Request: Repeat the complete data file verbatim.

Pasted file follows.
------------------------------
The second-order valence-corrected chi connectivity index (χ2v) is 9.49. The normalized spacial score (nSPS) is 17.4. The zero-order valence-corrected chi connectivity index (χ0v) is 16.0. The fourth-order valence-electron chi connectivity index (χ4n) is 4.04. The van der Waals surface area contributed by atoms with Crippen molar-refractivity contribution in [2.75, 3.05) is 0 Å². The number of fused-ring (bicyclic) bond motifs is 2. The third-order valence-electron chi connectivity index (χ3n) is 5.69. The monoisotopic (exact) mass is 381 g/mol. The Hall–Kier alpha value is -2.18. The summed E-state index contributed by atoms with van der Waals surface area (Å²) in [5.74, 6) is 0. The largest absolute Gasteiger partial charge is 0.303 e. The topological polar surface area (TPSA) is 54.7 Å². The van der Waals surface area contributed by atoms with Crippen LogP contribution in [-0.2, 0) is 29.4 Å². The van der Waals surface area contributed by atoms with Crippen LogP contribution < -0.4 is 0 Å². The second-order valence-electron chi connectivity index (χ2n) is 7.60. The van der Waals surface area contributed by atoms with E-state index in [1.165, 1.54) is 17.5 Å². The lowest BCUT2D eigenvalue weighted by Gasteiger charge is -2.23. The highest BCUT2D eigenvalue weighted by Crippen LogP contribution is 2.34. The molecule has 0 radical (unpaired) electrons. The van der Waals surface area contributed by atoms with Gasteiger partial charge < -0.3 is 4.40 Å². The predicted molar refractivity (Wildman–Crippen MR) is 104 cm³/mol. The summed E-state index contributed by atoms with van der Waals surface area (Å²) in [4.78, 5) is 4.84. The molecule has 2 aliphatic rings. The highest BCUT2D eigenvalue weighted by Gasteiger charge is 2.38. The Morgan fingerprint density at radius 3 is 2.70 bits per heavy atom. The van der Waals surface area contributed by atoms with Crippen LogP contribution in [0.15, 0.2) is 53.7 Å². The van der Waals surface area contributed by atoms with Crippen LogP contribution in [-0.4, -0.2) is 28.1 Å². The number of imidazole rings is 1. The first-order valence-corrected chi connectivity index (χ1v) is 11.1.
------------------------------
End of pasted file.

The second-order valence-corrected chi connectivity index (χ2v) is 9.49. The normalized spacial score (nSPS) is 17.4. The zero-order valence-corrected chi connectivity index (χ0v) is 16.0. The fourth-order valence-electron chi connectivity index (χ4n) is 4.04. The van der Waals surface area contributed by atoms with Crippen molar-refractivity contribution in [2.75, 3.05) is 0 Å². The number of fused-ring (bicyclic) bond motifs is 2. The third-order valence-electron chi connectivity index (χ3n) is 5.69. The monoisotopic (exact) mass is 381 g/mol. The Hall–Kier alpha value is -2.18. The summed E-state index contributed by atoms with van der Waals surface area (Å²) in [5.74, 6) is 0. The largest absolute Gasteiger partial charge is 0.303 e. The topological polar surface area (TPSA) is 54.7 Å². The van der Waals surface area contributed by atoms with Crippen LogP contribution in [-0.2, 0) is 29.4 Å². The van der Waals surface area contributed by atoms with Crippen LogP contribution < -0.4 is 0 Å². The second-order valence-electron chi connectivity index (χ2n) is 7.60. The van der Waals surface area contributed by atoms with E-state index in [1.165, 1.54) is 17.5 Å². The lowest BCUT2D eigenvalue weighted by Gasteiger charge is -2.23. The highest BCUT2D eigenvalue weighted by Crippen LogP contribution is 2.34. The molecule has 0 radical (unpaired) electrons. The van der Waals surface area contributed by atoms with Gasteiger partial charge < -0.3 is 4.40 Å². The predicted molar refractivity (Wildman–Crippen MR) is 104 cm³/mol. The summed E-state index contributed by atoms with van der Waals surface area (Å²) in [4.78, 5) is 4.84. The molecule has 2 aliphatic rings. The highest BCUT2D eigenvalue weighted by Gasteiger charge is 2.38. The Morgan fingerprint density at radius 3 is 2.70 bits per heavy atom. The van der Waals surface area contributed by atoms with Crippen LogP contribution in [0.15, 0.2) is 53.7 Å². The van der Waals surface area contributed by atoms with Crippen LogP contribution in [-0.4, -0.2) is 28.1 Å². The number of imidazole rings is 1. The first-order valence-corrected chi connectivity index (χ1v) is 11.1.